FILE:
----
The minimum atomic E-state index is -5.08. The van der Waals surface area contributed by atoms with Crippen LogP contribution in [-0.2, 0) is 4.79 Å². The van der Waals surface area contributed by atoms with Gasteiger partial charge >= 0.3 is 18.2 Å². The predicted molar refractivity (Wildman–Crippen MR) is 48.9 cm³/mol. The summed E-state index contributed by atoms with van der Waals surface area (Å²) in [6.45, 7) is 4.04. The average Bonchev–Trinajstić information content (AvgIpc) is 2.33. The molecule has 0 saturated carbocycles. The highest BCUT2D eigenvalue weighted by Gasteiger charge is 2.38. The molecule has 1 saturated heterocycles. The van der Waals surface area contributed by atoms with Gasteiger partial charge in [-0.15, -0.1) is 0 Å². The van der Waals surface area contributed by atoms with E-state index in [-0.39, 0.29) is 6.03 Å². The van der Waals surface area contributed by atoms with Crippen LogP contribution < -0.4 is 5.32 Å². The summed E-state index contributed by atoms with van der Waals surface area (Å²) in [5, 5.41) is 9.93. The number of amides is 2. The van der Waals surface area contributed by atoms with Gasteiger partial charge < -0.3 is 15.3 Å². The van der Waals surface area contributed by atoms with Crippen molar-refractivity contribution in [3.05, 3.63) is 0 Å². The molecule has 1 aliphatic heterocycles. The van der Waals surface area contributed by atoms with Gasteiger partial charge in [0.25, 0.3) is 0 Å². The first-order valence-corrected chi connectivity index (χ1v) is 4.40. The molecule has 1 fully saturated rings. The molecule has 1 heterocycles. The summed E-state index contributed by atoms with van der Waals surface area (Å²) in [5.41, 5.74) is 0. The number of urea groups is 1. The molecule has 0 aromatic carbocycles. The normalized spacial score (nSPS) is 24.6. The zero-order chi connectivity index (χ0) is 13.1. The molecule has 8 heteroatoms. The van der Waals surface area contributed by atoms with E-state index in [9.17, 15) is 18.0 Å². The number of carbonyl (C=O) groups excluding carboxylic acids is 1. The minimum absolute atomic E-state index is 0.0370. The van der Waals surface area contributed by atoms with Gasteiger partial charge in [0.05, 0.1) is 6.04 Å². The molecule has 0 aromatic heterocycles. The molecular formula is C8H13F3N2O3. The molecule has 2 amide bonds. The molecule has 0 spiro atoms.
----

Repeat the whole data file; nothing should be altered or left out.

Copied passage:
The minimum atomic E-state index is -5.08. The van der Waals surface area contributed by atoms with Crippen LogP contribution in [-0.2, 0) is 4.79 Å². The van der Waals surface area contributed by atoms with Gasteiger partial charge >= 0.3 is 18.2 Å². The predicted molar refractivity (Wildman–Crippen MR) is 48.9 cm³/mol. The summed E-state index contributed by atoms with van der Waals surface area (Å²) in [6.45, 7) is 4.04. The average Bonchev–Trinajstić information content (AvgIpc) is 2.33. The molecule has 0 saturated carbocycles. The highest BCUT2D eigenvalue weighted by Gasteiger charge is 2.38. The molecule has 1 saturated heterocycles. The van der Waals surface area contributed by atoms with Gasteiger partial charge in [-0.15, -0.1) is 0 Å². The van der Waals surface area contributed by atoms with E-state index in [-0.39, 0.29) is 6.03 Å². The van der Waals surface area contributed by atoms with Crippen LogP contribution < -0.4 is 5.32 Å². The summed E-state index contributed by atoms with van der Waals surface area (Å²) in [5, 5.41) is 9.93. The number of amides is 2. The van der Waals surface area contributed by atoms with Gasteiger partial charge < -0.3 is 15.3 Å². The van der Waals surface area contributed by atoms with Crippen molar-refractivity contribution in [3.05, 3.63) is 0 Å². The molecule has 1 aliphatic heterocycles. The van der Waals surface area contributed by atoms with Gasteiger partial charge in [0.25, 0.3) is 0 Å². The first-order valence-corrected chi connectivity index (χ1v) is 4.40. The molecule has 1 fully saturated rings. The molecule has 1 heterocycles. The summed E-state index contributed by atoms with van der Waals surface area (Å²) in [5.41, 5.74) is 0. The number of urea groups is 1. The molecule has 0 aromatic carbocycles. The normalized spacial score (nSPS) is 24.6. The zero-order chi connectivity index (χ0) is 13.1. The molecule has 8 heteroatoms. The van der Waals surface area contributed by atoms with E-state index in [9.17, 15) is 18.0 Å². The number of carbonyl (C=O) groups excluding carboxylic acids is 1. The minimum absolute atomic E-state index is 0.0370. The van der Waals surface area contributed by atoms with Gasteiger partial charge in [0.05, 0.1) is 6.04 Å². The molecule has 0 aromatic heterocycles. The molecular formula is C8H13F3N2O3. The molecule has 2 amide bonds. The molecule has 0 spiro atoms.